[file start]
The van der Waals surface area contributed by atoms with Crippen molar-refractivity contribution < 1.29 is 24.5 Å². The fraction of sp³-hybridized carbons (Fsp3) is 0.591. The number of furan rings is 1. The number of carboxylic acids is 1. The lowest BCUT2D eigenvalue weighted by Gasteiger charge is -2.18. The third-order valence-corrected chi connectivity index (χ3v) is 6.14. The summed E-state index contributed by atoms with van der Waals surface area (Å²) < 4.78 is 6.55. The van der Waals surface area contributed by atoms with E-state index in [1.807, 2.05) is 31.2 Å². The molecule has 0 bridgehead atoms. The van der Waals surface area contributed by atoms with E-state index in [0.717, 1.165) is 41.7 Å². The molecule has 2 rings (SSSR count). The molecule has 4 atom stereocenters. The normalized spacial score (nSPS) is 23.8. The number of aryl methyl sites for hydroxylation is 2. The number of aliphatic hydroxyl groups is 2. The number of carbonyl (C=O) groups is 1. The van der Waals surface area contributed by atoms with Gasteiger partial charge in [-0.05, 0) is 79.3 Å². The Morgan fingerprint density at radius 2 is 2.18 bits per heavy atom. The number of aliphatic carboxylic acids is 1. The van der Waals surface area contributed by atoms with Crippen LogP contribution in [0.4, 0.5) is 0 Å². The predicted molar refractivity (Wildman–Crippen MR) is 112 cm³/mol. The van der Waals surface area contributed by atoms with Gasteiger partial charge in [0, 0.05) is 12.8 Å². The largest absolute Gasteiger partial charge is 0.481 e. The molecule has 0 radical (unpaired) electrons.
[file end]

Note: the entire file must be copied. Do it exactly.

The van der Waals surface area contributed by atoms with Crippen molar-refractivity contribution < 1.29 is 24.5 Å². The fraction of sp³-hybridized carbons (Fsp3) is 0.591. The number of furan rings is 1. The number of carboxylic acids is 1. The lowest BCUT2D eigenvalue weighted by Gasteiger charge is -2.18. The third-order valence-corrected chi connectivity index (χ3v) is 6.14. The summed E-state index contributed by atoms with van der Waals surface area (Å²) < 4.78 is 6.55. The van der Waals surface area contributed by atoms with E-state index in [1.807, 2.05) is 31.2 Å². The molecule has 0 bridgehead atoms. The van der Waals surface area contributed by atoms with E-state index in [0.717, 1.165) is 41.7 Å². The molecule has 2 rings (SSSR count). The molecule has 4 atom stereocenters. The normalized spacial score (nSPS) is 23.8. The number of aryl methyl sites for hydroxylation is 2. The number of aliphatic hydroxyl groups is 2. The number of carbonyl (C=O) groups is 1. The van der Waals surface area contributed by atoms with Gasteiger partial charge in [-0.05, 0) is 79.3 Å². The Morgan fingerprint density at radius 2 is 2.18 bits per heavy atom. The number of aliphatic carboxylic acids is 1. The van der Waals surface area contributed by atoms with Crippen LogP contribution in [0.4, 0.5) is 0 Å². The predicted molar refractivity (Wildman–Crippen MR) is 112 cm³/mol. The van der Waals surface area contributed by atoms with Gasteiger partial charge in [0, 0.05) is 12.8 Å². The largest absolute Gasteiger partial charge is 0.481 e. The molecule has 0 radical (unpaired) electrons.